Broccoli is a cold weather crop, meaning that it grows best in soil with temperatures between 65 and 75 degrees F. (18-24 C.). Warmer than that, and the broccoli will bolt, or go to flower. Many gardeners only have a short window available to them where the temperatures are within that range. An average gardener must contend with temperatures that rise quickly and stay well above the ideal 65 to 75 degrees F. (18-24 C.) range, but there are things you can do to prevent bolting broccoli. Let’s take a look at the best way to grow broccoli in hot weather.
Hot Weather Effect on Broccoli
When broccoli gets too hot, it will bolt or start to flower. Contrary to popular belief, hot weather will not cause bolting broccoli. What actually causes bolting broccoli is hot soil.
Tips for Growing Broccoli in Hot Weather
The best way to prevent broccoli flowers from appearing too early is to keep the soil the broccoli is planted in cool.
The best way to grow broccoli if you expect hot weather is to make sure that the broccoli plant is well mulched. The hot weather effect on broccoli will only happen if the heat gets to the roots. A thick layer of mulch will help keep the roots cool and prevent the broccoli from bolting.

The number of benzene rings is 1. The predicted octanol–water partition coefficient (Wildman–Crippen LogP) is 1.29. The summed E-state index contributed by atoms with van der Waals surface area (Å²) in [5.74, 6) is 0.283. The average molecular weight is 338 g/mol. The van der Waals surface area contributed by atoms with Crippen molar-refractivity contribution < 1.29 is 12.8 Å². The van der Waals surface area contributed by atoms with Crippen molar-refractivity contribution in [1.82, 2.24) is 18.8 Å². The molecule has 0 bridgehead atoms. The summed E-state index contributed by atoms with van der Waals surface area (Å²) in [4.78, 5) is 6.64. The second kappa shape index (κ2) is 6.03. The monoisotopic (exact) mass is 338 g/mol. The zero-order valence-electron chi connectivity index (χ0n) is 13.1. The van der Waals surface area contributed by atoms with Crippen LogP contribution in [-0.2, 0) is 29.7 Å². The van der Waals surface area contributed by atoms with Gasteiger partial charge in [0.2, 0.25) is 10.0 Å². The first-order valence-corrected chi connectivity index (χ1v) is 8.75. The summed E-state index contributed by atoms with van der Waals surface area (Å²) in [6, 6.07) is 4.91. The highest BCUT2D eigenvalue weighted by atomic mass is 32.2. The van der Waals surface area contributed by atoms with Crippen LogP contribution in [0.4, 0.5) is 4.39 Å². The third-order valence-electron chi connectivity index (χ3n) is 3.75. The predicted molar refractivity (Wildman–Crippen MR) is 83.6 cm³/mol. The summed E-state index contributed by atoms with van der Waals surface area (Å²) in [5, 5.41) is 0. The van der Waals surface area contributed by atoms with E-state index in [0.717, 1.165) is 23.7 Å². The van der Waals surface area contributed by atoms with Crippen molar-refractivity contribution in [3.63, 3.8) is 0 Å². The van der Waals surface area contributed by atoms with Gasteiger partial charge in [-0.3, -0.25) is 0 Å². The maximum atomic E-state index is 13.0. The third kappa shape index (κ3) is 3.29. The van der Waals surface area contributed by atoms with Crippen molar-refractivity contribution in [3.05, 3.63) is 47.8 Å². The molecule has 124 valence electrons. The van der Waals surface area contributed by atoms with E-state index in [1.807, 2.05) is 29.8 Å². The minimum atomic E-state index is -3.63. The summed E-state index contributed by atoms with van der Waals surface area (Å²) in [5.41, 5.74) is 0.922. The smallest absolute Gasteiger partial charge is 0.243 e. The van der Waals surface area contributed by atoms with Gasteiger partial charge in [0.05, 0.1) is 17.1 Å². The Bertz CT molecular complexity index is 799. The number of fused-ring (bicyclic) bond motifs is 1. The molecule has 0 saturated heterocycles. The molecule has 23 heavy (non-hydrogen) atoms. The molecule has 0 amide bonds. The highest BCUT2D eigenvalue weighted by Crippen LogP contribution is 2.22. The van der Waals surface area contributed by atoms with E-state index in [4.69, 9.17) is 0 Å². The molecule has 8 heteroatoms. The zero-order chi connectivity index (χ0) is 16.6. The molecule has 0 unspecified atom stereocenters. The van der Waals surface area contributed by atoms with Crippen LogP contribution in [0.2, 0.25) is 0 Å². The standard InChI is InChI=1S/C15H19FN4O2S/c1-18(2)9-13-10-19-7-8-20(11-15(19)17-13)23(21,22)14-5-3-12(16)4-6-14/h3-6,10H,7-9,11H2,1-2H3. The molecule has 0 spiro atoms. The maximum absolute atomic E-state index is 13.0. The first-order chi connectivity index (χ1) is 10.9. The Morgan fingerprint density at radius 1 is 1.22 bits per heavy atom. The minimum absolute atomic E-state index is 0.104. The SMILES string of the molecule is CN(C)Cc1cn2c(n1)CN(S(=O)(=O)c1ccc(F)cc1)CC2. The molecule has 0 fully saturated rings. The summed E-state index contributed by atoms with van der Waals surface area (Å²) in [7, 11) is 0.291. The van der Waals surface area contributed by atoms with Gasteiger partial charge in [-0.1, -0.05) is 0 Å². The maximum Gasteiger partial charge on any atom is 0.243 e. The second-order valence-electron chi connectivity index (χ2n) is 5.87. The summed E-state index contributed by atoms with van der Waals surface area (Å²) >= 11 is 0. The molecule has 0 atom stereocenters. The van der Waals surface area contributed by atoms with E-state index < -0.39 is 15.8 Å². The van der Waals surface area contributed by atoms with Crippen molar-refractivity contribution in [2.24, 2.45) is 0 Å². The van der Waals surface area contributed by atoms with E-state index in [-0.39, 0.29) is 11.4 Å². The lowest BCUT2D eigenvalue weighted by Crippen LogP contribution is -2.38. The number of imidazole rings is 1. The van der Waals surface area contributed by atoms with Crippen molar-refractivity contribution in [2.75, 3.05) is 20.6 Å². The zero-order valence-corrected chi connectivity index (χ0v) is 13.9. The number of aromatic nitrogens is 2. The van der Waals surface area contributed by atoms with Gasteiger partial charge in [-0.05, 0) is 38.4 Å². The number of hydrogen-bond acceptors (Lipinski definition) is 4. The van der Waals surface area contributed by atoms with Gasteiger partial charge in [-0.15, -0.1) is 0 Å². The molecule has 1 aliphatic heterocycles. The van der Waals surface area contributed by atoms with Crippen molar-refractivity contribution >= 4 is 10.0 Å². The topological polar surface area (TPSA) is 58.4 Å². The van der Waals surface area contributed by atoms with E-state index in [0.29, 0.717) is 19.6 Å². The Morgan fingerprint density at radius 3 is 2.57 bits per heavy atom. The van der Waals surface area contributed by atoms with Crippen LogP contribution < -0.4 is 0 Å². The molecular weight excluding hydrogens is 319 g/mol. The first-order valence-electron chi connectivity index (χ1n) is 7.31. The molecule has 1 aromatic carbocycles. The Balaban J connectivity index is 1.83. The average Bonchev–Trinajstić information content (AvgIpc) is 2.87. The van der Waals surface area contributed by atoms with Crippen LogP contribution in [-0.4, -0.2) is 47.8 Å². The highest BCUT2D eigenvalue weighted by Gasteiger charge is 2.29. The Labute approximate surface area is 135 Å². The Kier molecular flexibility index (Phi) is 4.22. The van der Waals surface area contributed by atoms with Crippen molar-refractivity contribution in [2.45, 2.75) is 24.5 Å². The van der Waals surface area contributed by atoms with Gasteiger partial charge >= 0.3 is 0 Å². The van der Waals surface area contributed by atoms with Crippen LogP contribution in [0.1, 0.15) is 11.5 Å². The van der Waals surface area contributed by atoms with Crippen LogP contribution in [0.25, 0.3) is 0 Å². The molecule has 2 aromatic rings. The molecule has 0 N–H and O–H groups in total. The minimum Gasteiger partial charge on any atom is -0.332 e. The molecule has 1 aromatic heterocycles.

Another tip for growing broccoli in hot weather is to water frequently. The cool water will help keep the soil cool as well and will stop bolting broccoli.
Keeping the direct sun from the plants and soil is another way to prevent broccoli flowers and keep the ground cool. Row covers are frequently used to keep cold weather crops producing longer.
An excellent way on how to prevent broccoli flowers is to harvest early and frequently. Broccoli is a cut and come again vegetable. When you cut the main head, other smaller heads will grow. The side heads will take a little longer to bolt.
The hot weather effect on broccoli cannot be stopped, but it can be slowed. Growing broccoli in hot weather requires a little extra effort to get a good harvest, but it can be done. The best way to grow broccoli in hot weather is to keep the hot weather from getting to the broccoli roots.